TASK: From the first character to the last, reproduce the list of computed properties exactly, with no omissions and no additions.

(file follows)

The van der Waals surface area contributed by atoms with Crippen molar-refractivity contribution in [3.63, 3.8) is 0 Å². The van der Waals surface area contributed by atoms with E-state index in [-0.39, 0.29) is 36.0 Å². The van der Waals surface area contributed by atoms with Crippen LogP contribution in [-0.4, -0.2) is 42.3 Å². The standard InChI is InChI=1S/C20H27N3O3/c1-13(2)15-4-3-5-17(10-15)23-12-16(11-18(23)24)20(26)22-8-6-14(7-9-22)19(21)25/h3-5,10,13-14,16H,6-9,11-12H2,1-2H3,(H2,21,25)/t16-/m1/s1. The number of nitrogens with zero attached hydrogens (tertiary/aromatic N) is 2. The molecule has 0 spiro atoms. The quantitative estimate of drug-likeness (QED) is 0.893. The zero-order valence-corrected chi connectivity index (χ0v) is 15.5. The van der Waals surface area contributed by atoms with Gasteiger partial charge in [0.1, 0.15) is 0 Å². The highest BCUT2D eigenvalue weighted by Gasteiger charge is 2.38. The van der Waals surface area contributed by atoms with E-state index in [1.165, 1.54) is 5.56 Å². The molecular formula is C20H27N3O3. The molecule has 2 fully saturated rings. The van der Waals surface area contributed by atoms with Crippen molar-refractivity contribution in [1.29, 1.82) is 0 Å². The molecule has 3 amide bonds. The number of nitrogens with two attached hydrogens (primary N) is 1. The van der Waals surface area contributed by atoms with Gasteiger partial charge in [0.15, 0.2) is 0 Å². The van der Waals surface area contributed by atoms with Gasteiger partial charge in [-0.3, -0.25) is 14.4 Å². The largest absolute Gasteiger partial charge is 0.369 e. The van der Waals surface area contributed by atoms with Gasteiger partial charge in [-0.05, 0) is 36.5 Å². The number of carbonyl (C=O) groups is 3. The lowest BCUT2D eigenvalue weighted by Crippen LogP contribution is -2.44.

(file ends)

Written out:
The van der Waals surface area contributed by atoms with Crippen molar-refractivity contribution in [3.63, 3.8) is 0 Å². The van der Waals surface area contributed by atoms with E-state index in [-0.39, 0.29) is 36.0 Å². The van der Waals surface area contributed by atoms with Crippen LogP contribution in [-0.4, -0.2) is 42.3 Å². The standard InChI is InChI=1S/C20H27N3O3/c1-13(2)15-4-3-5-17(10-15)23-12-16(11-18(23)24)20(26)22-8-6-14(7-9-22)19(21)25/h3-5,10,13-14,16H,6-9,11-12H2,1-2H3,(H2,21,25)/t16-/m1/s1. The number of nitrogens with zero attached hydrogens (tertiary/aromatic N) is 2. The molecule has 0 spiro atoms. The quantitative estimate of drug-likeness (QED) is 0.893. The zero-order valence-corrected chi connectivity index (χ0v) is 15.5. The van der Waals surface area contributed by atoms with Gasteiger partial charge in [0.1, 0.15) is 0 Å². The highest BCUT2D eigenvalue weighted by Gasteiger charge is 2.38. The van der Waals surface area contributed by atoms with E-state index in [1.165, 1.54) is 5.56 Å². The molecular formula is C20H27N3O3. The molecule has 2 fully saturated rings. The van der Waals surface area contributed by atoms with Crippen molar-refractivity contribution in [1.29, 1.82) is 0 Å². The molecule has 3 amide bonds. The number of nitrogens with two attached hydrogens (primary N) is 1. The van der Waals surface area contributed by atoms with Gasteiger partial charge in [0.15, 0.2) is 0 Å². The van der Waals surface area contributed by atoms with Gasteiger partial charge in [-0.3, -0.25) is 14.4 Å². The largest absolute Gasteiger partial charge is 0.369 e. The van der Waals surface area contributed by atoms with Gasteiger partial charge in [-0.05, 0) is 36.5 Å². The number of carbonyl (C=O) groups is 3. The lowest BCUT2D eigenvalue weighted by Crippen LogP contribution is -2.44.